For more information about bed bugs, click on the following: Centers for Disease Control and Prevention (CDC) or Environmental Protection Agency (EPA).

DHEC in the News: Air quality alert tips, opioids, invisible public health crisis in rural South

Here’s a look at health and environmental news from around South Carolina.

Safety tips when under an air quality alert

COLUMBIA, SC (WACH) — Fighting off the heat is typical at this time of year but the battle can be extra hard for some people.

Wednesday, DHEC issued an air quality alert between 10 a-m and 8 p-m. Those most at risk for getting sick were small children, older adults and people with respiratory problems. And because it’s likely there will be more alerts this summer health officials have these tips:

Opioid crisis: Tega Cay police offer new way residents can safely dispose of meds

TEGA CAY – Local residents who have unused or expired prescription drugs can now safely dispose of them at home.

Misuse of opioid-based drugs continues to impact communities across the country.

So far this year, there have been 13 overdose deaths in York County, eight of which were related to opioids, said York County Coroner Sabrina Gast. Other deaths that are presumed to be overdoses are awaiting toxicology results. There were 550 drug overdose deaths involving opiates in South Carolina in 2016, a 7 percent increase from 2015 and an 18 percent increase from 2014, according to S.C. Department of Health and Environmental Control

General Interest

The rural South’s invisible public health crisis

When Pamela Rush flushes her toilet, the waste flows out the back of her sky blue mobile home through a yellowing plastic pipe and empties just a few yards away in a soggy pit of mud, weeds, and dead grass.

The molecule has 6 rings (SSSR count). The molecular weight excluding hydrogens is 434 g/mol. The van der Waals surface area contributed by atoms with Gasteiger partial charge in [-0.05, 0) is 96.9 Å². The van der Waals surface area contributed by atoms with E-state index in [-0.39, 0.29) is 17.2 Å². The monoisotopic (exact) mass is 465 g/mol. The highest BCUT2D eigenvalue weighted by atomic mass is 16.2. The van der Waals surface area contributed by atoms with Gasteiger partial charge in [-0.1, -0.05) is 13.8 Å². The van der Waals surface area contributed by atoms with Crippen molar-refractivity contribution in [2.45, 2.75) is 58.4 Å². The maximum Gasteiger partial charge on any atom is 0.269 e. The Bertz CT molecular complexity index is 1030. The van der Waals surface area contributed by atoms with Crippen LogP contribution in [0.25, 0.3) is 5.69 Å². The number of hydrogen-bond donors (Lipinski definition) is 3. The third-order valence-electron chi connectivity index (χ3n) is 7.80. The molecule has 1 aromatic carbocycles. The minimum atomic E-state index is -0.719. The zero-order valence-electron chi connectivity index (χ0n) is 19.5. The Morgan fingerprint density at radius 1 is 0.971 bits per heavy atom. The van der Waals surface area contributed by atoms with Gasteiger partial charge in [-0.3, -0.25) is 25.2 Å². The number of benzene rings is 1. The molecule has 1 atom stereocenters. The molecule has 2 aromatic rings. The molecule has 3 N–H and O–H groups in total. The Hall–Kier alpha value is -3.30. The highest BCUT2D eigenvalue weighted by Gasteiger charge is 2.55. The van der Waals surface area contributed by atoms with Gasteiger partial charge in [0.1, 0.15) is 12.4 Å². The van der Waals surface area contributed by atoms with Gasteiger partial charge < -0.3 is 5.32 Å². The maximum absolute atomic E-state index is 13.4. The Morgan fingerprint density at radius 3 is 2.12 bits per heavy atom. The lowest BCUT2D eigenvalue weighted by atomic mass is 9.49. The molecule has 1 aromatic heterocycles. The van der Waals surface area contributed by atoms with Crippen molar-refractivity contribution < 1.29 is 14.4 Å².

On a hot day in mid-May, Rush walked around her yard in rural Lowndes County, Alabama. Flies and mosquitoes swarmed her as she tiptoed near the pit. The smell of sewage was overwhelming.

Rush, 48, a soft-spoken woman with striking brown eyes, has straight-piped her family’s waste into her yard for almost two decades. Her home is on the edge of clay dirt road in the dense Alabama forest, miles from a municipal sewer system. …

In the rural South, these conditions aren’t uncommon.

DHEC in the News: Opioids, free HIV testing, poison ivy

Here’s a look at health and environmental news from around South Carolina.

S.C. moving to address opioid crisis

In December, Gov. Henry McMaster, calling opioid abuse a “silent hurricane going on in our state,” took several actions including limiting opioid prescriptions under two state programs.

He declared a statewide public health emergency that allows authorities to more easily coordinate emergency management, health care and law enforcement resources. …

Six months later, McMaster says the state has made progress in a dual crisis – for health care and law enforcement.

LRMC offers free HIV testing at local Walgreens

Little River Medical Center (LRMC) is working with Walgreens to help provide free HIV testing and information on National HIV Testing Day Wednesday, June 27, between 10 a.m. – 7 p.m. Free testing will be available in Conway at Walgreens located at 1601 Church Street.

Free, confidential and fast test results will be available without the need to schedule an appointment. LRMC counselors will be on hand to answer questions about HIV prevention and treatment options.

General Interest

Test your poison ivy knowledge before the plant ruins your summer

(CNN)It was a close encounter in 2012 that made microbiologist John Jelesko take an interest in poison ivy.

The Virginia Tech associate professor was cutting up a downed tree with an electric chainsaw. What he didn’t realize was that his power cable had been dragging through poison ivy. …

“Within 48 hours, I had your classic case of poison ivy on my arm. And as a scientist, I said, ‘This is interesting, how bad can it be? I’ll just leave this untreated,'” he recalled, sheepishly. “In about two weeks, I had learned just how uncomfortable poison ivy rash could be.”